Regardless of which types of fraud scare you the most, you can take steps now to ensure you are not a victim. This year may not be the year you get rich or get six-pack abs, but you can (and should) secure your financial accounts.

Expert Tips On How To Secure Your Accounts

There are a lot of ways to secure your financial accounts, but it all starts with knowing which accounts you actually have. Financial advisor Olivia Summerhill of Summerhill Wealth says anyone looking to secure their financial accounts should start by organizing their finances. 

“The best way to protect their financial identity is to know the location of all accounts,” she said, adding that most Americans do not grasp where all of their financial accounts are and what the balances are. 

“Starting here will help people make better financial decisions and help them if their accounts or identities were compromised,” says Summerhill. 

Once you have a list of your accounts and where they are, consider the following steps:

Multi-Factor Authentication

Financial advisor Ryan McPherson, who is Director of Coaching and Financial Education at SmartPath, says you should turn on multi-factor authentication where you can, adding that nearly all banks, credit cards, and other financial institutions have an option to enable this protection. 

“A common example of this is receiving a code via text that you must enter into an app or website after you’re entered your password,” he says. “While this may take a moment longer, it increases the security on your account.”

Check Your Credit Report Regularly

McPherson also says to check your credit reports regularly, which you can do for free using the website AnnualCreditReport.com. This tip isn’t high-tech and doesn’t need to be, but it can make a big difference.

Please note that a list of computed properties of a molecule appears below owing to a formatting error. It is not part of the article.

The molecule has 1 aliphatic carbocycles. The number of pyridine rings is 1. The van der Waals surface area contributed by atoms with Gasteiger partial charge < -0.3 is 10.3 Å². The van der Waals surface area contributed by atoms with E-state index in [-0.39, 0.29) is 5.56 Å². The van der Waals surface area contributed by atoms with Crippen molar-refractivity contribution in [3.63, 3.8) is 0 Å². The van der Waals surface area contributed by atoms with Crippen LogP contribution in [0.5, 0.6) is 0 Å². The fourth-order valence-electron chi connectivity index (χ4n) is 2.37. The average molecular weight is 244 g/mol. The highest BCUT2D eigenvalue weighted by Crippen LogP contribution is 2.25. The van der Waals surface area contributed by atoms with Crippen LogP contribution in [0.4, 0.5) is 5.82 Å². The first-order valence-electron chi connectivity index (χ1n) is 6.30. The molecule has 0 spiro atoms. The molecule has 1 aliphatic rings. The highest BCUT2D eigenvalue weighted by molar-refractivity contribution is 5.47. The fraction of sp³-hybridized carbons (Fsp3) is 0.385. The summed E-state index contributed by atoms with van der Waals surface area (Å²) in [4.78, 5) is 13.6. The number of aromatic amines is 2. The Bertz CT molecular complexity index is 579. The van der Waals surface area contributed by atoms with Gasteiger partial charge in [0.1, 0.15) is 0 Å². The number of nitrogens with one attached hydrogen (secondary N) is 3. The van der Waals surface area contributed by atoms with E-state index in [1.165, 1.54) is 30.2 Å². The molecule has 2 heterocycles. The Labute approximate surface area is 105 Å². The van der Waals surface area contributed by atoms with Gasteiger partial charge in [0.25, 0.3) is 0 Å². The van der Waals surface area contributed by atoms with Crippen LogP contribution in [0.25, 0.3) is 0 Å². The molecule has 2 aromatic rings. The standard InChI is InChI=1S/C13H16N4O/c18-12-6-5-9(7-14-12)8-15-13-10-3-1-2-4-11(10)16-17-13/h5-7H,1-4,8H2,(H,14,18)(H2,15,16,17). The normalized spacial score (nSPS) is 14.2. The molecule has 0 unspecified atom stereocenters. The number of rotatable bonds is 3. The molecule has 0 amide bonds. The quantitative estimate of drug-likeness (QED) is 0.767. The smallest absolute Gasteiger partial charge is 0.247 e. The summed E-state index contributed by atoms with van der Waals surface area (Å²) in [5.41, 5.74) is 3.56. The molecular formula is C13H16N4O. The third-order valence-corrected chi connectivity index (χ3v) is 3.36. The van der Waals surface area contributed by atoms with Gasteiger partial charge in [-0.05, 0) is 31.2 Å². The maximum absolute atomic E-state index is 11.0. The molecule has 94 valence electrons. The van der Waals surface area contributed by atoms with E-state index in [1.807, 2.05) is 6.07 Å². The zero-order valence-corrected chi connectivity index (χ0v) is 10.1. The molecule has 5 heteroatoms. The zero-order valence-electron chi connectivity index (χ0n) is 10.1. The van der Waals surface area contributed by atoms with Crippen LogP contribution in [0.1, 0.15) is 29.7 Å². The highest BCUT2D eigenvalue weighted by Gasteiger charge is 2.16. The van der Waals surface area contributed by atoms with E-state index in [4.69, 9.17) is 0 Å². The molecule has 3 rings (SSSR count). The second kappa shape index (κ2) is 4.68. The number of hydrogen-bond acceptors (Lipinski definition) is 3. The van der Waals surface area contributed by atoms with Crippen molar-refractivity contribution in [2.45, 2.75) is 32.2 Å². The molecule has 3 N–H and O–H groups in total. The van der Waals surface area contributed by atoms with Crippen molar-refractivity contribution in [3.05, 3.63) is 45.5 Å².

In addition to checking your credit reports with all three credit bureaus — Experian, Equifax
EFX
, and TransUnion
TRU
— regularly, you should also take a look at your credit card and debit card transactions at least weekly.

 “That way you’ll catch anything that shouldn’t be there,” he says.

Use A Password Manager

Use a password manager and stop reusing simple passwords, says McPherson. This message is for anyone, but especially for those who are using the same basic password over and over again.

Programs like LastPass do a great job to help you generate lengthy unique passwords for each of your accounts, and they are cheap to sign up for. For example, LastPass has a free version you can try, and the premium version is just $3 per month.

Use A Credit Card For Purchases

Corey Nachreiner of WatchGuard Technologies says you should never pay for online purchases with a debit card, and for good reason. After all, you may be liable for up to $500 in charges if someone fraudulently uses your debit card and you fail to report the fraud within 2 to 60 business days of your statement being mailed to you. 

And if you don’t report it after that, the Federal Trade Commission (FTC) says you could lose “all the money taken from your ATM/debit card account, and possibly more; for example, money in accounts linked to your debit account.”

By contrast, you can only be liable for up to $50 in fraudulent charges if you pay with a credit card, and the majority of credit cards have zero fraud liability policies anyway.

Use A VPN (Virtual Private Network)

Sean O’Brien, founder of Yale Privacy Lab and Principal Researcher at the ExpressVPN Digital Security Lab, says you should consider a paid VPN service that you can utilize across your devices, especially when you travel.